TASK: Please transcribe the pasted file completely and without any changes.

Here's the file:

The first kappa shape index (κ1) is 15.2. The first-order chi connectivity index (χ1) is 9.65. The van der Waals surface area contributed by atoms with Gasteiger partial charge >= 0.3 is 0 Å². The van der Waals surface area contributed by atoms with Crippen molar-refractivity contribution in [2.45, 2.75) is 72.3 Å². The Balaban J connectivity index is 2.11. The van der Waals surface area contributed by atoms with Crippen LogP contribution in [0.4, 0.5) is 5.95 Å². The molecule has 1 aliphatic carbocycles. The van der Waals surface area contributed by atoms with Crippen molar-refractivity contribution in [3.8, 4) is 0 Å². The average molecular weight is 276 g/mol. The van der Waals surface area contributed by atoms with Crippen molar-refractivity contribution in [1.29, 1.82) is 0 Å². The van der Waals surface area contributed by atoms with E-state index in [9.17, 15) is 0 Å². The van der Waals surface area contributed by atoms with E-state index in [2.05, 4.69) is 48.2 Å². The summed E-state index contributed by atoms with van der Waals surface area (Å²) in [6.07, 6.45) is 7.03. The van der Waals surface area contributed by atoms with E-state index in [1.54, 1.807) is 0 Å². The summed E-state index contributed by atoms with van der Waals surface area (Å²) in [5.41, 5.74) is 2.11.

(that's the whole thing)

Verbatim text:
The first kappa shape index (κ1) is 15.2. The first-order chi connectivity index (χ1) is 9.65. The van der Waals surface area contributed by atoms with Gasteiger partial charge >= 0.3 is 0 Å². The van der Waals surface area contributed by atoms with Crippen molar-refractivity contribution in [2.45, 2.75) is 72.3 Å². The Balaban J connectivity index is 2.11. The van der Waals surface area contributed by atoms with Crippen LogP contribution in [0.4, 0.5) is 5.95 Å². The molecule has 1 aliphatic carbocycles. The van der Waals surface area contributed by atoms with Crippen molar-refractivity contribution in [3.8, 4) is 0 Å². The average molecular weight is 276 g/mol. The van der Waals surface area contributed by atoms with Crippen molar-refractivity contribution in [1.29, 1.82) is 0 Å². The van der Waals surface area contributed by atoms with E-state index in [9.17, 15) is 0 Å². The van der Waals surface area contributed by atoms with E-state index in [2.05, 4.69) is 48.2 Å². The summed E-state index contributed by atoms with van der Waals surface area (Å²) in [6.07, 6.45) is 7.03. The van der Waals surface area contributed by atoms with E-state index in [1.54, 1.807) is 0 Å². The summed E-state index contributed by atoms with van der Waals surface area (Å²) in [5.41, 5.74) is 2.11.